Lectionary Readings for the first week of Advent: Isaiah 64:1-9; Psalm 80:1-7, 17-19; 1 Corinthians 1:3-9; Mark 13:24-37
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“No one has heard, no ear has perceived, no eye has seen any God besides you, who works for those who wait for him.”

Isaiah 64:4

The seasons of the church year are meant to teach us something about the spiritual life we need to learn. Beyond mere information about the spiritual life, they offer us the opportunity to lean into aspects of the spiritual life we might not otherwise choose or even know how to choose. These seasons give us a chance to practice some of the key disciplines of the Christian life and to do it together as a community of faith. Reading Scripture from a common lectionary gives us a way to join with Christians around the world in allowing ourselves to be guided and shaped by common themes.

Advent, in particular, gives us the opportunity to practice the challenging spiritual discipline of waiting. Advent, which literally means “arrival,” teaches us to wait for the coming of Christ into our world, not just way back in Biblical times, but now—in the places where we long for his presence and need his intervention.

Training in Waiting

This season ushers us into a special kind of waiting that is alert and watchful, patient and yet full of anticipation. Like the doorkeeper in the Gospel reading for the first week of Advent who is assigned to keep watch while the master is away, we are instructed to be aware and awake so that we don’t miss Christ’s coming in ways that we could not possibly predict. This is the kind of waiting that has us perched on the edge of our seats!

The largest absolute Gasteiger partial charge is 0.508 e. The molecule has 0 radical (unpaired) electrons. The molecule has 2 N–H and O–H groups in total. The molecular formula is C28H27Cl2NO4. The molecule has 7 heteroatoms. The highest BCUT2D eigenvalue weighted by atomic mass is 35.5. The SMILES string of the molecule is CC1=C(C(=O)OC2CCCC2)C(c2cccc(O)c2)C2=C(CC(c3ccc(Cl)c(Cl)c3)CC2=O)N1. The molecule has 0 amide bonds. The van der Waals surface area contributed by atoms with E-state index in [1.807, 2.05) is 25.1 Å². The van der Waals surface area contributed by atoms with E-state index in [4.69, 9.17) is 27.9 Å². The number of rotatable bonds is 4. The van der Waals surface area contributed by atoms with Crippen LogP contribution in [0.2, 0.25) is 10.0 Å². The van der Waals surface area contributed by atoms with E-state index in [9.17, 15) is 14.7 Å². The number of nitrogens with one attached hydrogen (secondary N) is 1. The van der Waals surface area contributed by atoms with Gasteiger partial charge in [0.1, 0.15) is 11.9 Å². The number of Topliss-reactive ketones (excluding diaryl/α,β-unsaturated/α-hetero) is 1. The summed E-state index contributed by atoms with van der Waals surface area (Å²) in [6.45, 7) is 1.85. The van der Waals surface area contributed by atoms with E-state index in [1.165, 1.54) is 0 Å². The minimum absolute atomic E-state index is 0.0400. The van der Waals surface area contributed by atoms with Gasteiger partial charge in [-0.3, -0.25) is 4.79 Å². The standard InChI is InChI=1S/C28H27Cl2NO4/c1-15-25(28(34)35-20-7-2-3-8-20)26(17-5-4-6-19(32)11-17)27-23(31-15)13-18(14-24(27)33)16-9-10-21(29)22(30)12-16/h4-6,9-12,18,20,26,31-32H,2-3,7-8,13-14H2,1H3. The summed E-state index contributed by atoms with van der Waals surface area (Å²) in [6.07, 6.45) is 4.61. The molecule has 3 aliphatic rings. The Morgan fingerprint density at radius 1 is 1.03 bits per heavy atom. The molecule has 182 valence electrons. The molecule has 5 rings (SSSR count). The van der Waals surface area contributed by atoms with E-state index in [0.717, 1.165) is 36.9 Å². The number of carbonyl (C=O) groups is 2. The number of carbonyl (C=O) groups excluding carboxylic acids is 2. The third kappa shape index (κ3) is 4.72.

For those of us who are leaders, waiting is quite the conundrum, and most of us are not very good at it. We want what we want and we want it yesterday. We want it on our own terms, just like we envisioned it. Most of us have not had much training in waiting and there is no seminary course that teaches one how to do it!

And yet waiting is a necessary and very humbling aspect of life in general and the spiritual life in particular. There is something we need, and having to wait for it puts us in a position where we are not in control. The doctor will see us when s/he is ready. The cashier will serve us when it is our turn. If we refuse to wait and abort the process prematurely, we are left empty-handed.

So how do we lead others in something we are not very good at ourselves?

The Power of Inner Authority

What people need most is leaders who can call them to the disciplines of the spiritual journey from the kind of inner authority that comes through experience. To become leaders in waiting we must begin by learning how to wait ourselves. Richard Rohr calls the discipline of waiting in the spiritual life “liminal space.”

The work liminal comes from the Latin word limina, which means threshold. Liminal space is “a unique spiritual position where human beings hate to be but where the biblical God is always leading them. It is when you have left the tried and true, but have not yet been able to replace it with anything else. It is when you are finally out of the way. It is when you are between your old comfort zone and any possible new answer. If you are not trained in how to hold anxiety, how to live with ambiguity, how to entrust and wait, you will run…anything to flee this terrible cloud of unknowing.”

Advent is an opportunity for us to practice waiting in liminal space. If we are intentional about how we enter into this season, it has the potential to teach us how to wait in our own lives; then when the only option for us and for the people looking to us for leadership is to wait on God, we know what we’re doing.

Hold! Hold! Hold!